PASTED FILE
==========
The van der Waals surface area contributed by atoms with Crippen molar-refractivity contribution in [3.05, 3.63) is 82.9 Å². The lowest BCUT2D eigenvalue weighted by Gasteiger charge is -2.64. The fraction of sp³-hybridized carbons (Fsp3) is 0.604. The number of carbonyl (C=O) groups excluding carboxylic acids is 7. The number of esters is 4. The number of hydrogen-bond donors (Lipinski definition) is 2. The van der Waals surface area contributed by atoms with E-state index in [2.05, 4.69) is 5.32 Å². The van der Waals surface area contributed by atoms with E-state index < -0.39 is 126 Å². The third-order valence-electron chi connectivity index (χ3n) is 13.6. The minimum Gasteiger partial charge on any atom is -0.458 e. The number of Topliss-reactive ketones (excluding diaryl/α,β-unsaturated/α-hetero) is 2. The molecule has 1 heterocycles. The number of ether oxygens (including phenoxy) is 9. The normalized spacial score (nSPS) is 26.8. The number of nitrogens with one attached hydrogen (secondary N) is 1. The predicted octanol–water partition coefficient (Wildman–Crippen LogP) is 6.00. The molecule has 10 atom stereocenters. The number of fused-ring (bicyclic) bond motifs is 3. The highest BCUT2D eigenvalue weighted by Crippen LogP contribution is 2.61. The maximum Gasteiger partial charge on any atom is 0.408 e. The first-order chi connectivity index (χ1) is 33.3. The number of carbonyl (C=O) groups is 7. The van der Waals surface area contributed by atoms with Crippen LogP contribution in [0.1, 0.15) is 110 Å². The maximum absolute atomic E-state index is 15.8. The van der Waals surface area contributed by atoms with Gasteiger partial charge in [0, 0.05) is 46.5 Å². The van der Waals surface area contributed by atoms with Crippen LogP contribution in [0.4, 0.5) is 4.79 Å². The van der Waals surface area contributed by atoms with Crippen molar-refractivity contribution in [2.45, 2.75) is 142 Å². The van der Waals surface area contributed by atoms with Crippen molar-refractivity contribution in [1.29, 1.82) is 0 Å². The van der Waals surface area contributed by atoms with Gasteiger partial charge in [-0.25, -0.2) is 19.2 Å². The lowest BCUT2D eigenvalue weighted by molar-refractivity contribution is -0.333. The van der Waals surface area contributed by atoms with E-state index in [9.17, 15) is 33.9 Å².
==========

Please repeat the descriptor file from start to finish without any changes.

The van der Waals surface area contributed by atoms with Crippen molar-refractivity contribution in [3.05, 3.63) is 82.9 Å². The lowest BCUT2D eigenvalue weighted by Gasteiger charge is -2.64. The fraction of sp³-hybridized carbons (Fsp3) is 0.604. The number of carbonyl (C=O) groups excluding carboxylic acids is 7. The number of esters is 4. The number of hydrogen-bond donors (Lipinski definition) is 2. The van der Waals surface area contributed by atoms with E-state index in [2.05, 4.69) is 5.32 Å². The van der Waals surface area contributed by atoms with E-state index < -0.39 is 126 Å². The third-order valence-electron chi connectivity index (χ3n) is 13.6. The minimum Gasteiger partial charge on any atom is -0.458 e. The number of Topliss-reactive ketones (excluding diaryl/α,β-unsaturated/α-hetero) is 2. The molecule has 1 heterocycles. The number of ether oxygens (including phenoxy) is 9. The normalized spacial score (nSPS) is 26.8. The number of nitrogens with one attached hydrogen (secondary N) is 1. The predicted octanol–water partition coefficient (Wildman–Crippen LogP) is 6.00. The molecule has 10 atom stereocenters. The number of fused-ring (bicyclic) bond motifs is 3. The highest BCUT2D eigenvalue weighted by Crippen LogP contribution is 2.61. The maximum Gasteiger partial charge on any atom is 0.408 e. The first-order chi connectivity index (χ1) is 33.3. The number of carbonyl (C=O) groups is 7. The van der Waals surface area contributed by atoms with Crippen LogP contribution in [0.1, 0.15) is 110 Å². The maximum absolute atomic E-state index is 15.8. The van der Waals surface area contributed by atoms with Gasteiger partial charge in [0, 0.05) is 46.5 Å². The van der Waals surface area contributed by atoms with Crippen LogP contribution in [0.4, 0.5) is 4.79 Å². The van der Waals surface area contributed by atoms with Crippen molar-refractivity contribution in [2.45, 2.75) is 142 Å². The van der Waals surface area contributed by atoms with Crippen molar-refractivity contribution in [1.29, 1.82) is 0 Å². The van der Waals surface area contributed by atoms with Gasteiger partial charge in [-0.25, -0.2) is 19.2 Å². The lowest BCUT2D eigenvalue weighted by molar-refractivity contribution is -0.333. The van der Waals surface area contributed by atoms with E-state index in [9.17, 15) is 33.9 Å².